Only a few weeks ago, BatteryFires.com reported that energy storage system fires caused by Li-ion batteries are “occurring with troubling frequency.” Just in Korea, more than 20 such fires happened in the last 12 months. Here, a unicycle burst into flames. The list of happenings goes on and on the world over..
One of the problems is the way that cells are all connected, albeit a hoverboard, EV or any other type of energy storage system. This video provides a little color on exactly what happens that leads to an explosion with overcharging. The same principles hold true for one faulty cell setting its neighboring cells ablaze.
KULR technology effectively encapsulates each cell so that in the event one overheats or catches fire in any fashion, it is contained while the other cells stay cool. This is critical anywhere, particularly in space where there won’t be a fireman handy to extinguish a fire.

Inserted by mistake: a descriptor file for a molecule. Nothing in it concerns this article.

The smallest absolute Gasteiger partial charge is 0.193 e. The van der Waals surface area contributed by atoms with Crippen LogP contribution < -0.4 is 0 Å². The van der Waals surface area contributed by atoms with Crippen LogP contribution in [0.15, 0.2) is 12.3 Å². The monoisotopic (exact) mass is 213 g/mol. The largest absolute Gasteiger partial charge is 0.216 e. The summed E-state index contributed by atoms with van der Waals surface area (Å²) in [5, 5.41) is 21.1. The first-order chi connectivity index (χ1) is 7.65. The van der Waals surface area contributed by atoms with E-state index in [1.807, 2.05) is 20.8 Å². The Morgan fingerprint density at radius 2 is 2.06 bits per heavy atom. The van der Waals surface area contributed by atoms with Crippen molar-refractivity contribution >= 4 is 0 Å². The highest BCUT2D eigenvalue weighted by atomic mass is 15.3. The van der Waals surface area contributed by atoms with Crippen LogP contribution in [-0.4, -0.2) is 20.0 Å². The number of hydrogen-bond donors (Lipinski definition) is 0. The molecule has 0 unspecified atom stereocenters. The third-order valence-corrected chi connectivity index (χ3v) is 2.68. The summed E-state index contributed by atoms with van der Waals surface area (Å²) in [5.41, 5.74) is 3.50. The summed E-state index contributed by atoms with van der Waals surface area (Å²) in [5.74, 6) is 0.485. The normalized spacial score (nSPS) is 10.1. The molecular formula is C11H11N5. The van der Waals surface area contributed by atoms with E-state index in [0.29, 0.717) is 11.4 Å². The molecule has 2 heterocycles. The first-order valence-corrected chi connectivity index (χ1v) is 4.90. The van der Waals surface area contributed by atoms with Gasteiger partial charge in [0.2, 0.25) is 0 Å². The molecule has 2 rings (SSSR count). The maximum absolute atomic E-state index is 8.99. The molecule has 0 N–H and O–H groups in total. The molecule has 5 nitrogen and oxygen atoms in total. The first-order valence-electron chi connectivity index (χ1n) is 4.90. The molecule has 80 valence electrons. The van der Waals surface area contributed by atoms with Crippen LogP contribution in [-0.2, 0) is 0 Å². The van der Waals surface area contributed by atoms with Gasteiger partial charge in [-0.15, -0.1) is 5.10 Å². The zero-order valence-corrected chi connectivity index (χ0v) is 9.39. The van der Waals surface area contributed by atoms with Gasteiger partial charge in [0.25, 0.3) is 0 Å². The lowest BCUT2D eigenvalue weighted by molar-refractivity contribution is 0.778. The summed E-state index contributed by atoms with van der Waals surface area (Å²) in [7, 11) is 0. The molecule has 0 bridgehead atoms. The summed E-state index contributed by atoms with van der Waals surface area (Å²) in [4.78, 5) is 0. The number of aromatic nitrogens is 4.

NASA and Volta Chose KULR…Who’s Next?
Markets and Markets forecasts the Li-ion battery industry to top $100 billion by 2024. As the world becomes more dependent on these batteries, the frequency of incidents will only increase unless next-generation technology is implemented now.
Again, NASA trusted KULR’s PPR (passive propagation resistant) technology to ship laptops to the International Space Station.
Dr. Eric Darcy, Battery Systems Lead at NASA, had some pretty glowing words for KULR, calling their heat sink the “lightest weight option NASA has evaluated” and further saying, “To date, NASA has not found a design solution with as much promise for preventing Li-ion battery TRP (thermal runaway propagation) with as positive temperature margins on the adjacent cells while also being very lightweight.”
Now Volta Energy Products, Inc. a wholly owned subsidiary of Viridi Parente, Inc. that manufactures and designs cutting edge passive propagation resistant (PPR) technology will implement KULR’s technology into stationary energy storage modules from the grid intended for both immediate backup in case of power outages and supplemental energy during peak demand.